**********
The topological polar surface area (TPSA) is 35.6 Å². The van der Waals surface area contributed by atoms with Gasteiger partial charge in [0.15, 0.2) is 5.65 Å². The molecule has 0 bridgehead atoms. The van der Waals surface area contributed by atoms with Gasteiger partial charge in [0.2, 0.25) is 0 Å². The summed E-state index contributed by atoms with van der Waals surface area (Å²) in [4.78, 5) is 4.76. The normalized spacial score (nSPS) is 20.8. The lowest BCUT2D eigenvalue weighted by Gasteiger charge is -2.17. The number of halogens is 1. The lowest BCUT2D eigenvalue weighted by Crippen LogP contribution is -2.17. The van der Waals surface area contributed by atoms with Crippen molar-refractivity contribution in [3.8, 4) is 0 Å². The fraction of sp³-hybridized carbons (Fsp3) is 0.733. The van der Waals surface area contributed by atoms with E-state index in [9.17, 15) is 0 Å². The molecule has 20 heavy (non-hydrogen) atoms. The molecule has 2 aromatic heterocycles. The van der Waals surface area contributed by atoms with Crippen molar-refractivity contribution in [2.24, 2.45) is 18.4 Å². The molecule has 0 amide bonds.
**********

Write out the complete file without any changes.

The topological polar surface area (TPSA) is 35.6 Å². The van der Waals surface area contributed by atoms with Gasteiger partial charge in [0.15, 0.2) is 5.65 Å². The molecule has 0 bridgehead atoms. The van der Waals surface area contributed by atoms with Gasteiger partial charge in [0.2, 0.25) is 0 Å². The summed E-state index contributed by atoms with van der Waals surface area (Å²) in [4.78, 5) is 4.76. The normalized spacial score (nSPS) is 20.8. The lowest BCUT2D eigenvalue weighted by Gasteiger charge is -2.17. The number of halogens is 1. The lowest BCUT2D eigenvalue weighted by Crippen LogP contribution is -2.17. The van der Waals surface area contributed by atoms with Crippen molar-refractivity contribution in [3.8, 4) is 0 Å². The fraction of sp³-hybridized carbons (Fsp3) is 0.733. The van der Waals surface area contributed by atoms with E-state index in [9.17, 15) is 0 Å². The molecule has 20 heavy (non-hydrogen) atoms. The molecule has 2 aromatic heterocycles. The van der Waals surface area contributed by atoms with Crippen molar-refractivity contribution in [2.24, 2.45) is 18.4 Å². The molecule has 0 amide bonds.